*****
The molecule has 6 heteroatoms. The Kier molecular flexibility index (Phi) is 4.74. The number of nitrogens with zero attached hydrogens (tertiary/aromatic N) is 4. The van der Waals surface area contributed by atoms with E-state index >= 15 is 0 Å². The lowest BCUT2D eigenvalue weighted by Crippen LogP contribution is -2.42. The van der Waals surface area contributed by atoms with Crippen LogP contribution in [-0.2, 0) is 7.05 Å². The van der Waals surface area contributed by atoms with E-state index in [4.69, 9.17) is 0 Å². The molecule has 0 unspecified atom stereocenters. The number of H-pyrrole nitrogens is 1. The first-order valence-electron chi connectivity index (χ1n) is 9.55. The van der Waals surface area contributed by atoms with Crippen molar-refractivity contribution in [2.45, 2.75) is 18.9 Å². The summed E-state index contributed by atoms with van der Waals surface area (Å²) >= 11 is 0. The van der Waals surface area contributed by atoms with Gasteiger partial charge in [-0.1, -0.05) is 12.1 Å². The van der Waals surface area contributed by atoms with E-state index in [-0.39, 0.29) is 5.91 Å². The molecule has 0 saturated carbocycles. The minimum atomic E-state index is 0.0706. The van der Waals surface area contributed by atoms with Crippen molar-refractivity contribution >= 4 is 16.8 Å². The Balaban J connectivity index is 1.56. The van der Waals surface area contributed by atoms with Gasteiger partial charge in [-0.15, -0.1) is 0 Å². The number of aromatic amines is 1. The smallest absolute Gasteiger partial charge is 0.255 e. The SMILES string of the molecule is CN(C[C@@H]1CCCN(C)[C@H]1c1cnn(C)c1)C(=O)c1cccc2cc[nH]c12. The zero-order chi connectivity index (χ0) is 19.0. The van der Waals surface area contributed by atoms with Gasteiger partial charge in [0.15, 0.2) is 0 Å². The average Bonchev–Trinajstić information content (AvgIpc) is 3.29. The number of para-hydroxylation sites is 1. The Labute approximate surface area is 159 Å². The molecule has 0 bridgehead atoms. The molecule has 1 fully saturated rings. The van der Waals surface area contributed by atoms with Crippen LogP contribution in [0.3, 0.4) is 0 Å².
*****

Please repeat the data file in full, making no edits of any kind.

The molecule has 6 heteroatoms. The Kier molecular flexibility index (Phi) is 4.74. The number of nitrogens with zero attached hydrogens (tertiary/aromatic N) is 4. The van der Waals surface area contributed by atoms with E-state index >= 15 is 0 Å². The lowest BCUT2D eigenvalue weighted by Crippen LogP contribution is -2.42. The van der Waals surface area contributed by atoms with Crippen LogP contribution in [-0.2, 0) is 7.05 Å². The van der Waals surface area contributed by atoms with E-state index in [4.69, 9.17) is 0 Å². The molecule has 0 unspecified atom stereocenters. The number of H-pyrrole nitrogens is 1. The first-order valence-electron chi connectivity index (χ1n) is 9.55. The van der Waals surface area contributed by atoms with Crippen molar-refractivity contribution in [2.45, 2.75) is 18.9 Å². The summed E-state index contributed by atoms with van der Waals surface area (Å²) >= 11 is 0. The van der Waals surface area contributed by atoms with Gasteiger partial charge in [-0.1, -0.05) is 12.1 Å². The van der Waals surface area contributed by atoms with E-state index in [-0.39, 0.29) is 5.91 Å². The molecule has 0 saturated carbocycles. The minimum atomic E-state index is 0.0706. The van der Waals surface area contributed by atoms with Crippen molar-refractivity contribution >= 4 is 16.8 Å². The Balaban J connectivity index is 1.56. The van der Waals surface area contributed by atoms with Gasteiger partial charge in [-0.15, -0.1) is 0 Å². The number of aromatic amines is 1. The smallest absolute Gasteiger partial charge is 0.255 e. The SMILES string of the molecule is CN(C[C@@H]1CCCN(C)[C@H]1c1cnn(C)c1)C(=O)c1cccc2cc[nH]c12. The zero-order chi connectivity index (χ0) is 19.0. The van der Waals surface area contributed by atoms with Gasteiger partial charge in [0.15, 0.2) is 0 Å². The average Bonchev–Trinajstić information content (AvgIpc) is 3.29. The number of para-hydroxylation sites is 1. The Labute approximate surface area is 159 Å². The molecule has 0 bridgehead atoms. The molecule has 1 fully saturated rings. The van der Waals surface area contributed by atoms with Crippen LogP contribution in [0.3, 0.4) is 0 Å².